Pickup truck disappointment

Discussion in 'Fly Fishing Forum' started by IveofIone, Mar 17, 2013.

  1. cabezon Sculpin Enterprises

    Posts: 1,723
    Olympia, WA
    Ratings: +246 / 0
    I appreciate the skills that some of you have with restoring older vehicles; I have neither the skills nor the time. But what I read in Ive's post in an indictment of the car industry in the U.S. Based on the multiple replies, there is a market for a smaller truck, which has good mileage, and doesn't bust the bank. And here I thought in a consumer culture, retailers would be eager to provide something that a segment of the American market wants. And to satisfy that market they could either a) import some of the vehicles that they already manufacturer in other countries or b) upgrade some of their classic models that fit this niche. Hmmm, perhaps my understanding of capitalism is not as deep as I thought.....

    Steve
  2. Old Man Just an Old Man

    Posts: 21,826
    Dillon, Mt
    Ratings: +1,733 / 0
    I can remember now that in my early 30's when you bought a car/truck. You could work on it when it needed a tuneup or replacing a muffler or a "U" joint. Now a day's with these new cars you need almost a college degree to work on one.

    I lift the hood on these newer cars and just shake my head and close it up. I am lost if I need something fixed. To many sensors for one to figure out with out a computer to help. The auto shops get my business now.
    Jim Wallace likes this.
  3. IveofIone Active Member

    Posts: 3,096
    .
    Ratings: +1,116 / 0
    Jerry, I am kinda in the same place as you-I custom ordered my '94 Ram and have put 135,000 miles on it since. But unlike yours nothing needs rebuilding or repair since it is still in excellent condition except for aging paint. I also had a canopy custom built for it which is 6'' higher than the cab and is outfitted with a full camping package that is very comfortable. It still delivers mileage within the 13-17 range on the window sticker and has never used oil thanks to a steady diet of Mobil 1 since it was new. I'll probably take it on my grand tour of Montana streams this year and have few qualms about it's dependability. In 19 years it has used a fuel pump and a starter.

    But it is 2WD and as such it spends about 4 months of every year in the barn while the Explorer and van get the winter duty. The combined age of the truck and Explorer is 32 years and I would just like to get rid of both and replace them with an economical new AWD/4WD truck and have 2 brand new rigs. I drove the new Nissan Frontier and liked it's simplicity but 4WD can only be had with the V-6 and that gets less mileage than a new full sized Ram or Ford V-6. Obviously there is a lot of room for improvement there. And when they do make mileage improvements like everyone is advertising right now, all too often they are just gaming the EPA test and actual mileage bears little resemblance to the EPA numbers.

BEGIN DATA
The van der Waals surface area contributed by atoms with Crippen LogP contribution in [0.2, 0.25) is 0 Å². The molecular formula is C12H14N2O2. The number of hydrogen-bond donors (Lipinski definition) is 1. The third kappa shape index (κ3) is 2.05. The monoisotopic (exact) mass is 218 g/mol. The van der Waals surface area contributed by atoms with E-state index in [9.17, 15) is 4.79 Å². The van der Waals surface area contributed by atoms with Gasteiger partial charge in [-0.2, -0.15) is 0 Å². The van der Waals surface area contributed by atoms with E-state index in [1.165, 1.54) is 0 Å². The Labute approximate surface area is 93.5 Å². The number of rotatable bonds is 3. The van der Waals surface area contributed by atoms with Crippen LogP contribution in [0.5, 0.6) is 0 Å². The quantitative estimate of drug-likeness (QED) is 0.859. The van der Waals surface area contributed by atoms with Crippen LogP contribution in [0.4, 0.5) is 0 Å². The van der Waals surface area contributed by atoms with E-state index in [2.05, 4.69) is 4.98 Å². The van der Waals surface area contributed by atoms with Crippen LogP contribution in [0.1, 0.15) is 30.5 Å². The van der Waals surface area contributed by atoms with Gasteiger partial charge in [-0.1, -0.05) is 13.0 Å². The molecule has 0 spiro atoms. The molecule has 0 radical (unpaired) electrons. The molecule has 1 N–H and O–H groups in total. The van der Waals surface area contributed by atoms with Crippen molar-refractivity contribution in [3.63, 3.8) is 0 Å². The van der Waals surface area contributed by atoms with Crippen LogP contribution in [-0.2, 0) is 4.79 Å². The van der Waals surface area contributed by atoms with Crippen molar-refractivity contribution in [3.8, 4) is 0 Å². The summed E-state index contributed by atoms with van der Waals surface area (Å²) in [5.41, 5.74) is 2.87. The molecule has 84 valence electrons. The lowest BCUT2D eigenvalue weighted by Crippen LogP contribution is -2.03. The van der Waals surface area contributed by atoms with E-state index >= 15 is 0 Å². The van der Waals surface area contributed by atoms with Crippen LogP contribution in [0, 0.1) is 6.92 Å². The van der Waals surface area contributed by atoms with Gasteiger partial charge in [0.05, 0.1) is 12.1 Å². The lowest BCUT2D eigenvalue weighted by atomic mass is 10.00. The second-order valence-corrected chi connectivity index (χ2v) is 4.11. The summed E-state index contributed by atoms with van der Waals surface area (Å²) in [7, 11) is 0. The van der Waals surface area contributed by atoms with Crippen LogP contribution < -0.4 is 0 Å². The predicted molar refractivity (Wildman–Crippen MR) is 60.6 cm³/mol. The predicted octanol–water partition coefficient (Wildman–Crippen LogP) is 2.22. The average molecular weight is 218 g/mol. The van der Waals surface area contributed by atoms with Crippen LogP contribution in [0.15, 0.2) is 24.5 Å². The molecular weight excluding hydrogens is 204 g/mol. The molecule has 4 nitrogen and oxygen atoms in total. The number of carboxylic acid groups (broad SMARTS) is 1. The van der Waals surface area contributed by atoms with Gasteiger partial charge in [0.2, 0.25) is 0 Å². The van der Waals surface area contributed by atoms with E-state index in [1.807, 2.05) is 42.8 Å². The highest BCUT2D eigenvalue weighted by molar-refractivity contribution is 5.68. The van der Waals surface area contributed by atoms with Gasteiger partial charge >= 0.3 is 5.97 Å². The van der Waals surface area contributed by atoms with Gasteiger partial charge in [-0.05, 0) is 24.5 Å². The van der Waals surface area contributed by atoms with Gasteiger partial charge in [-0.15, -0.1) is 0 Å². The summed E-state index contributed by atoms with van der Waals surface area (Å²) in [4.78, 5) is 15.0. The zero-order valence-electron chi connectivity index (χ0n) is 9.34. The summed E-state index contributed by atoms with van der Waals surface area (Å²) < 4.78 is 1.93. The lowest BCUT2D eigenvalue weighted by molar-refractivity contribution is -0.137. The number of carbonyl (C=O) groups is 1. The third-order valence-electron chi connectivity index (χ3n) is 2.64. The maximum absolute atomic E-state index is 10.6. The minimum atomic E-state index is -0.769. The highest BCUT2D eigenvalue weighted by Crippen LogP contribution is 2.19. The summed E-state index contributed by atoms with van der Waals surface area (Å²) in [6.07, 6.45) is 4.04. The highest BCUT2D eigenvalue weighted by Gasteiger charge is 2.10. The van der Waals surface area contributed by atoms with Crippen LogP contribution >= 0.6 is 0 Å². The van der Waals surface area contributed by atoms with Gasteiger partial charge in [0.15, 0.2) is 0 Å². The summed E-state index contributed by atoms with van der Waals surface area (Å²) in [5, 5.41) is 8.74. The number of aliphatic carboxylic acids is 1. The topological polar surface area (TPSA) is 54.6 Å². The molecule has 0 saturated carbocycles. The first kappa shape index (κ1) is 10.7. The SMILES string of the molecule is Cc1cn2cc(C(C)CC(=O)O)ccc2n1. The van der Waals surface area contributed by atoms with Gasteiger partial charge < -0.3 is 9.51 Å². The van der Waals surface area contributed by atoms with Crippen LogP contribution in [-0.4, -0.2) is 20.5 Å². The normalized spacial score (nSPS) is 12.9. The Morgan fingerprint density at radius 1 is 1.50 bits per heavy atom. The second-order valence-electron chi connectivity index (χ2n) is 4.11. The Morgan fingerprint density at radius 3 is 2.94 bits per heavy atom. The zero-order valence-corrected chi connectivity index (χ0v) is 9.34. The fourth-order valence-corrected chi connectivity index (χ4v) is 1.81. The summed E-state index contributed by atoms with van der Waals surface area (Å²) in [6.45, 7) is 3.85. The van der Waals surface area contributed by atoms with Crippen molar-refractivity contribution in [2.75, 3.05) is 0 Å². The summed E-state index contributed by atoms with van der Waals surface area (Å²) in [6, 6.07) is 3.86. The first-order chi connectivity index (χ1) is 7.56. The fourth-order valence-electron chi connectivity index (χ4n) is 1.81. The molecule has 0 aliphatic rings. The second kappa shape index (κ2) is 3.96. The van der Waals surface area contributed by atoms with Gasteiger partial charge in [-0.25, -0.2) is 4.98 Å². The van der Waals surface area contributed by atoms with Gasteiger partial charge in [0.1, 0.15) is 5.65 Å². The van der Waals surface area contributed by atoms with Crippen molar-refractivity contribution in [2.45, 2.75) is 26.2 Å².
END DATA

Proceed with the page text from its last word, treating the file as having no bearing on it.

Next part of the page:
Another trick that is being employed to scam people regarding gas mileage is the mileage readout on the onboard computer. Almost all new cars have this feature and lazy journalist that regularly report on cars have resorted to using this figure as gospel when quoting gas mileage numbers. In most cases those things are wildly optomistic and your actual mileage when hand recorded from the odometer and gas pump will vary considerably and will almost always be lower. On my new van the computer readout is rarely within 2mpg of the actual mileage. Do the math for a month or two and you'll see what I mean.

    Finally, the new Global Ranger is one of the most awarded trucks on the planet and would be an excellent rig with a 2.5L turbo diesel. But it's introduction into this country would put a serious dent in the sales of the bloated F-150's. Just as Ram has announced the new 1500 with a 3.0L Turbo Diesel coming this summer, someone will also jump into the void created by the loss of the smaller trucks. Whoever gets there first will run the table for awhile until the others catch up. I just hope it isn't the Chinese.

    Ive
    Stew McLeod and Jim Wallace like this.
  4. Patrick Gould Active Member

    Posts: 2,356
    Ellensburg, WA
    Ratings: +688 / 1

    Pretty much the perfect small pick up. The Generation before was great too, but the I always had issues with the sit on the floor seating position.

    I've owned two rangers and an s10. All were decent, but I bought all three because I couldn't afford a Tacoma. My 4cyl ranger was dangerously slow, but I loved the 28mpg.
  5. Richard Olmstead BigDog

    Posts: 2,495
    Seattle, WA
    Ratings: +792 / 0